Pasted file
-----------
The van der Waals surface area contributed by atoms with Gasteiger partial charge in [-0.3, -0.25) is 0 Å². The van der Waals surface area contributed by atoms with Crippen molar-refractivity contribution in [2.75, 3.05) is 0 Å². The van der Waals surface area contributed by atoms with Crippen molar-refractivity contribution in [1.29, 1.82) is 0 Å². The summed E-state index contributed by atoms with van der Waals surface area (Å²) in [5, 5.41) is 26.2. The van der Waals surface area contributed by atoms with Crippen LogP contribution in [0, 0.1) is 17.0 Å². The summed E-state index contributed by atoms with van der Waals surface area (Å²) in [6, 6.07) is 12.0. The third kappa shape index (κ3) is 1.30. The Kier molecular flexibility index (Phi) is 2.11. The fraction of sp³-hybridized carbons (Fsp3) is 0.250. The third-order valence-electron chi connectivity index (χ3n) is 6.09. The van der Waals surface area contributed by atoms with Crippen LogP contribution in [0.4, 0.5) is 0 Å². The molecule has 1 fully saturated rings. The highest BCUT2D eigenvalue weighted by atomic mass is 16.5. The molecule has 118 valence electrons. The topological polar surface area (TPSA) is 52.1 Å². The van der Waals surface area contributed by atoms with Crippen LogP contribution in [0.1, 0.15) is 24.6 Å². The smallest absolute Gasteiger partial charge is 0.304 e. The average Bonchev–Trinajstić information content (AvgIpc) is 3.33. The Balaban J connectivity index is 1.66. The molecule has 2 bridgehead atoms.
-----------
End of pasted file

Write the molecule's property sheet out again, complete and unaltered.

The van der Waals surface area contributed by atoms with Gasteiger partial charge in [-0.3, -0.25) is 0 Å². The van der Waals surface area contributed by atoms with Crippen molar-refractivity contribution in [2.75, 3.05) is 0 Å². The van der Waals surface area contributed by atoms with Crippen molar-refractivity contribution in [1.29, 1.82) is 0 Å². The summed E-state index contributed by atoms with van der Waals surface area (Å²) in [5, 5.41) is 26.2. The van der Waals surface area contributed by atoms with Crippen LogP contribution in [0, 0.1) is 17.0 Å². The summed E-state index contributed by atoms with van der Waals surface area (Å²) in [6, 6.07) is 12.0. The third kappa shape index (κ3) is 1.30. The Kier molecular flexibility index (Phi) is 2.11. The fraction of sp³-hybridized carbons (Fsp3) is 0.250. The third-order valence-electron chi connectivity index (χ3n) is 6.09. The van der Waals surface area contributed by atoms with Crippen LogP contribution in [0.4, 0.5) is 0 Å². The molecule has 1 fully saturated rings. The highest BCUT2D eigenvalue weighted by atomic mass is 16.5. The molecule has 118 valence electrons. The topological polar surface area (TPSA) is 52.1 Å². The van der Waals surface area contributed by atoms with Crippen LogP contribution in [0.1, 0.15) is 24.6 Å². The smallest absolute Gasteiger partial charge is 0.304 e. The average Bonchev–Trinajstić information content (AvgIpc) is 3.33. The Balaban J connectivity index is 1.66. The molecule has 2 bridgehead atoms.